Table 1

Estimates of the global incidence and prevalence of TV among adults aged 15–49 years

By contrast with the 1999 estimates, WHO used data from studies conducted between 1999 and 2005 to generate an estimate of TV prevalence in 2005. Of note, the research studies contributing to the WHO estimate were not designed to measure prevalence in the overall population. Prevalence of TV infection among women was estimated as 8.08% from study data for the Africa, South-East Asia, and Western Pacific regions.1 By contrast, TV prevalence in men was calculated to be 1.00% from study data available only for the South-East Asia region. For regions in which study data were not available, TV estimates were based on the prevalence of other STIs. When interpreting the 2005 statistics, it is important to bear in mind that the available data represent specific populations of research interest including pregnant women and women attending family planning clinics. The 2005 incidence estimate was derived by dividing the prevalence by an improved calculation of the duration of TV infection (females: 1.12–1.39 years, males: 0.12 years).1 This calculation included updated parameters, such as regional treatment trends.1 A variety of factors including treatment trends and access to care are likely to have contributed to variation in TV prevalence in different areas.

The available estimates suggest that the global incidence of TV infection increased between 1999 and 2005. However, comparison of the WHO 1999 and 2005 prevalence and incidence estimates is problematic because of differences in the methods of estimation. Additionally, only an overall incidence of 54 cases per 1000 person-years was reported in 1999.10 By contrast, separate estimates were provided for women (63.0 per 1000 person-years) and men (82.2 cases per 1000 person-years) in 2005.1 Regional comparisons between 1999 and 2005 are not possible due to a restructuring of the regions. Despite these limitations, it is apparent that the global burden of TV infection is enormous, and there is no indication that it is decreasing.

Advances in understanding TV epidemiology

Several recent advances have enhanced our understanding of the global epidemiology of TV infection. These include advances in the molecular epidemiology of TV, the development of highly sensitive diagnostic tools, and improved characterisation of the prevalence, incidence and clinical characteristics of TV infection in men.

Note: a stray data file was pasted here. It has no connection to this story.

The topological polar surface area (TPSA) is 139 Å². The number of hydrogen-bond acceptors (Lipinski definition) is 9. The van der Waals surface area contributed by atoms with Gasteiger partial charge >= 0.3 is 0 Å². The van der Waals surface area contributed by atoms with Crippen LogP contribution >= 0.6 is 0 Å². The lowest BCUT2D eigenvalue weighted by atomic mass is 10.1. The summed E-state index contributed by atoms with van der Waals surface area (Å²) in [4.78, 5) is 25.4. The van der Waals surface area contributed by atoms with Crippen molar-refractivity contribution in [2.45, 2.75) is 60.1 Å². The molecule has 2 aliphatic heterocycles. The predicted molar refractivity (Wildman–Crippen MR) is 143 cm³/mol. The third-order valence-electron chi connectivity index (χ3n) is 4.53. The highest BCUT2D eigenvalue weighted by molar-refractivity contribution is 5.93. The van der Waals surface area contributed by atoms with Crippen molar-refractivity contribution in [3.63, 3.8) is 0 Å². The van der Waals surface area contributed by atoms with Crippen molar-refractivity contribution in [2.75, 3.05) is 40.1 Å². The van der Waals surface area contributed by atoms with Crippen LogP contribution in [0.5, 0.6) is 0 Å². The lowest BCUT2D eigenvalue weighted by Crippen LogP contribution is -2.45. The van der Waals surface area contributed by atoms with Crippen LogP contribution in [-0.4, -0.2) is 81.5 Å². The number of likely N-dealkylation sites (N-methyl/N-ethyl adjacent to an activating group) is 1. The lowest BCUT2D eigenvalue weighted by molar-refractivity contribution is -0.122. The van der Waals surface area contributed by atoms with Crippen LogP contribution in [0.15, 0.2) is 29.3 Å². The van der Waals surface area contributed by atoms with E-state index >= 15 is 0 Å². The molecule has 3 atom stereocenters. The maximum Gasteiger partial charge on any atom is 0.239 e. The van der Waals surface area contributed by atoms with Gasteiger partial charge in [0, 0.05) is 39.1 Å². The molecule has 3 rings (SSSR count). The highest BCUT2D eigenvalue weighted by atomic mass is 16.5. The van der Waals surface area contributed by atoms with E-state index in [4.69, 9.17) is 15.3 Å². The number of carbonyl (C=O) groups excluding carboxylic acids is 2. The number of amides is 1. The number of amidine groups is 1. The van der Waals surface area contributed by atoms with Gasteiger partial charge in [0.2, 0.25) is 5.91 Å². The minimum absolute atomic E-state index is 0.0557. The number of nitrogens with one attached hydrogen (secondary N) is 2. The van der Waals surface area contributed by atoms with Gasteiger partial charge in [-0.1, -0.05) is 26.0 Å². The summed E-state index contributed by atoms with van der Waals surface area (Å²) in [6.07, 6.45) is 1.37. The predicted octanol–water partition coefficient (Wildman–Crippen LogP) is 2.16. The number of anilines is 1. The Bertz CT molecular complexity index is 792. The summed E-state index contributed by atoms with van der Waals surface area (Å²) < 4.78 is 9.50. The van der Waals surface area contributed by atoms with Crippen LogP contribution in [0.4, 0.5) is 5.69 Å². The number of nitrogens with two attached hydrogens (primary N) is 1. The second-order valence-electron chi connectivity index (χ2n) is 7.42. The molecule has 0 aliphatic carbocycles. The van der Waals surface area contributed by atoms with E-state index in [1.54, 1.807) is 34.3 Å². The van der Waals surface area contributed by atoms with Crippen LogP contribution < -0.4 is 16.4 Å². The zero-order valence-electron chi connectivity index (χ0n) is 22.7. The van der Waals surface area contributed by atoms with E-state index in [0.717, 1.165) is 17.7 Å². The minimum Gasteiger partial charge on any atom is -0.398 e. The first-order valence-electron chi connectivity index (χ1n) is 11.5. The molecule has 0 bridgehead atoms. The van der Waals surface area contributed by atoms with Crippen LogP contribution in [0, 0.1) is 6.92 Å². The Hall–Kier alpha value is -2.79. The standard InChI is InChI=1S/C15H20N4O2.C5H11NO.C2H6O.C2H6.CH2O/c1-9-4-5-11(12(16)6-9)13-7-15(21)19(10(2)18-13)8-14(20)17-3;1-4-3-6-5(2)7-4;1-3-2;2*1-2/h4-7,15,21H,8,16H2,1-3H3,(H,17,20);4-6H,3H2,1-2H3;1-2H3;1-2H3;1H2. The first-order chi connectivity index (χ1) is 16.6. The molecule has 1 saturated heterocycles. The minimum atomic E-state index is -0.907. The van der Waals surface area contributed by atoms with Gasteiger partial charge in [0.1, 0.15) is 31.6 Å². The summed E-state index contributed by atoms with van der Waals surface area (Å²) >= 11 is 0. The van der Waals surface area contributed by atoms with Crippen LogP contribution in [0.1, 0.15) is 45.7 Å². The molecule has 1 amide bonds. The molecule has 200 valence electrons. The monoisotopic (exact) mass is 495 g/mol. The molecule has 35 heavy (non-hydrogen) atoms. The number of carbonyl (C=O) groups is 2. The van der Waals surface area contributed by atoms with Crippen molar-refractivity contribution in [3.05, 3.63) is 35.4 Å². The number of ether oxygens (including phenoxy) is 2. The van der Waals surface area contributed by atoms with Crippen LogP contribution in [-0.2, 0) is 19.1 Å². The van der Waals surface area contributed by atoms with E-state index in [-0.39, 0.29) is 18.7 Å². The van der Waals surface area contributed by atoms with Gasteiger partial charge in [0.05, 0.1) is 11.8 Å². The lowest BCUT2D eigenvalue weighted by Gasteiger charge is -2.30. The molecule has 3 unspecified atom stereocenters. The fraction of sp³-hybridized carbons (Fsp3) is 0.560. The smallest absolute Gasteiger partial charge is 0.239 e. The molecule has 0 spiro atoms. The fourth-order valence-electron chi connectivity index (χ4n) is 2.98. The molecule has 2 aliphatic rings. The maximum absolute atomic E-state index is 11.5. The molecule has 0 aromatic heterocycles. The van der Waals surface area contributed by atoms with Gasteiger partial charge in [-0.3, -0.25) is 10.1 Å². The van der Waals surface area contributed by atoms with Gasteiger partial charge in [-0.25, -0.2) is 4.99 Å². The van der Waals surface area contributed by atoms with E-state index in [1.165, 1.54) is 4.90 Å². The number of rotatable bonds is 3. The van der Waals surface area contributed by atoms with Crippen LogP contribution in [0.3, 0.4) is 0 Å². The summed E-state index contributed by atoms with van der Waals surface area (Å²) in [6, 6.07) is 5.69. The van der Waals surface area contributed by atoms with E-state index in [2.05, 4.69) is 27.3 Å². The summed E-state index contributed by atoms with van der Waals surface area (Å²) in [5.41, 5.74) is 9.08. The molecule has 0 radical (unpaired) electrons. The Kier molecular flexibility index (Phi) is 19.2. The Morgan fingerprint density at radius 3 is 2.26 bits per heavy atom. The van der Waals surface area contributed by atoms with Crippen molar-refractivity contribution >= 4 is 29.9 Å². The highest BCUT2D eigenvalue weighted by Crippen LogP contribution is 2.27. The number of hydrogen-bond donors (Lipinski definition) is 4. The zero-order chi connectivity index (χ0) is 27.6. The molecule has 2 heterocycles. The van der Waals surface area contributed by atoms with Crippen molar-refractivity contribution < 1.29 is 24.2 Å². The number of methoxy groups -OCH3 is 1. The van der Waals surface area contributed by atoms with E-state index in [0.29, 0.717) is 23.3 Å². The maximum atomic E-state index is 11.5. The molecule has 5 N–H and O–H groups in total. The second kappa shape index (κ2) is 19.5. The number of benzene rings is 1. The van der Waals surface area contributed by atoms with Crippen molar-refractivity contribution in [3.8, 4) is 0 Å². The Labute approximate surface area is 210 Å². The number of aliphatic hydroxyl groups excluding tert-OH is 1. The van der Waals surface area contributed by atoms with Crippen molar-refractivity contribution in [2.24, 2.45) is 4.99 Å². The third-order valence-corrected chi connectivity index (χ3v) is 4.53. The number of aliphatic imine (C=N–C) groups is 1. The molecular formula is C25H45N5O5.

Molecular epidemiology of TV infection

Publication of the full TV genome in 2007 has fostered significant advances in our understanding of the natural history of the organism.11 Additionally, the recent development of TV-specific microsatellite and single nucleotide polymorphism genotyping assaysw6 has improved our understanding of TV genetics. Using these technologies, investigators recently identified two distinct genome structure types associated with clinically relevant unique phenotypes. These results confirm previously inconclusive findings that suggest a two-type population structure of TV using less sensitive methods.w7 12 Type 1 TV isolates have a higher prevalence of infection with TV virus (TVV). These viruses are found in approximately 50% of isolates.13 The presence of TVV-infected trichomonads triggers mucosal inflammatory responses and may play a role in mediating susceptibility to and the clinical presentation of other STIs.12 Type 2 TV isolates are notable for having a higher prevalence of resistance to metronidazole.14

One study has characterised the global distribution of types 1 and 2 TV infections. Analysis of 231 clinical isolates from the USA, Mexico, Chile, Italy, South Africa, Mozambique, Australia, Papua New Guinea and India found TV types 1 and 2 to be distributed with equal frequency in most regions, but with two notable exceptions.14 In isolates from South Africa and Mozambique, all samples 19/19 (100%) were TV type 1 infection. By contrast, samples from Mexico had a significantly higher prevalence of TV type 2 infection.14

Diagnostic advances have improved our understanding of TV epidemiology

The sensitivity of diagnostic tools for detecting TV has improved up to 2.7-fold since the parasite was first observed in vaginal secretions by wet mount microscopy in 1837.w8 Table 2 provides a summary of the trajectory of TV assay development and associated operating characteristics of these tests. Detection of TV by wet mount microscopy remained the gold standard until the emergence of TV culture in 1949.w9 First-generation PCR assays for detection of TV had a sensitivity of 89% in vaginal samples and 64% in urine samples.15 In addition to highly sensitive current methods of TV detection including a variety of NAATs, immunochromatographic (IC) antigen detection assays are under development with 83.3% sensitivity in women compared with a composite reference standard of either a positive wet prep or culture.16

Table 2

History of TV diagnostics

The evolution of TV diagnostics limits direct comparison of incidence and prevalence data acquired by different detection methods. Studies reporting incidence or prevalence data based on wet mount microscopy, still broadly used in clinical settings, are likely to under-report cases due to inferior diagnostic sensitivity. By contrast, more sensitive tests may detect more cases even if the true incidence and prevalence are unchanged.